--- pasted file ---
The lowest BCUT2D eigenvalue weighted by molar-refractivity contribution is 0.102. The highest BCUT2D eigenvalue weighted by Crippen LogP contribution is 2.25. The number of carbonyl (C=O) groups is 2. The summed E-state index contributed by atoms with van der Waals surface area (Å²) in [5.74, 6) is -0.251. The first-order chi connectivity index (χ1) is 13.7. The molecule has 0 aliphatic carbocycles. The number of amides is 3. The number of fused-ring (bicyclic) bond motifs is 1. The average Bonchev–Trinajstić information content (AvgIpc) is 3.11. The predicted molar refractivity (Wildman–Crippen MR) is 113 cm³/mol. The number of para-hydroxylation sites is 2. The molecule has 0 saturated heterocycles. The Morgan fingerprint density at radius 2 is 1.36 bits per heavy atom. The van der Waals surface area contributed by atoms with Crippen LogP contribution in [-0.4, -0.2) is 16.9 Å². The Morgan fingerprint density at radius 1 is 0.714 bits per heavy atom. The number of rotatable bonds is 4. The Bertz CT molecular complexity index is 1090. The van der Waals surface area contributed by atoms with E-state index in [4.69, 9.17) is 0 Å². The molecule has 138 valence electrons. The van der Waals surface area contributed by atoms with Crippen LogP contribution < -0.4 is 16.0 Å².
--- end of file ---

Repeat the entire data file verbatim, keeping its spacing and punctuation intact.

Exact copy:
The lowest BCUT2D eigenvalue weighted by molar-refractivity contribution is 0.102. The highest BCUT2D eigenvalue weighted by Crippen LogP contribution is 2.25. The number of carbonyl (C=O) groups is 2. The summed E-state index contributed by atoms with van der Waals surface area (Å²) in [5.74, 6) is -0.251. The first-order chi connectivity index (χ1) is 13.7. The molecule has 0 aliphatic carbocycles. The number of amides is 3. The number of fused-ring (bicyclic) bond motifs is 1. The average Bonchev–Trinajstić information content (AvgIpc) is 3.11. The predicted molar refractivity (Wildman–Crippen MR) is 113 cm³/mol. The number of para-hydroxylation sites is 2. The molecule has 0 saturated heterocycles. The Morgan fingerprint density at radius 2 is 1.36 bits per heavy atom. The van der Waals surface area contributed by atoms with Crippen LogP contribution in [-0.4, -0.2) is 16.9 Å². The Morgan fingerprint density at radius 1 is 0.714 bits per heavy atom. The number of rotatable bonds is 4. The Bertz CT molecular complexity index is 1090. The van der Waals surface area contributed by atoms with E-state index in [4.69, 9.17) is 0 Å². The molecule has 138 valence electrons. The van der Waals surface area contributed by atoms with Crippen LogP contribution < -0.4 is 16.0 Å².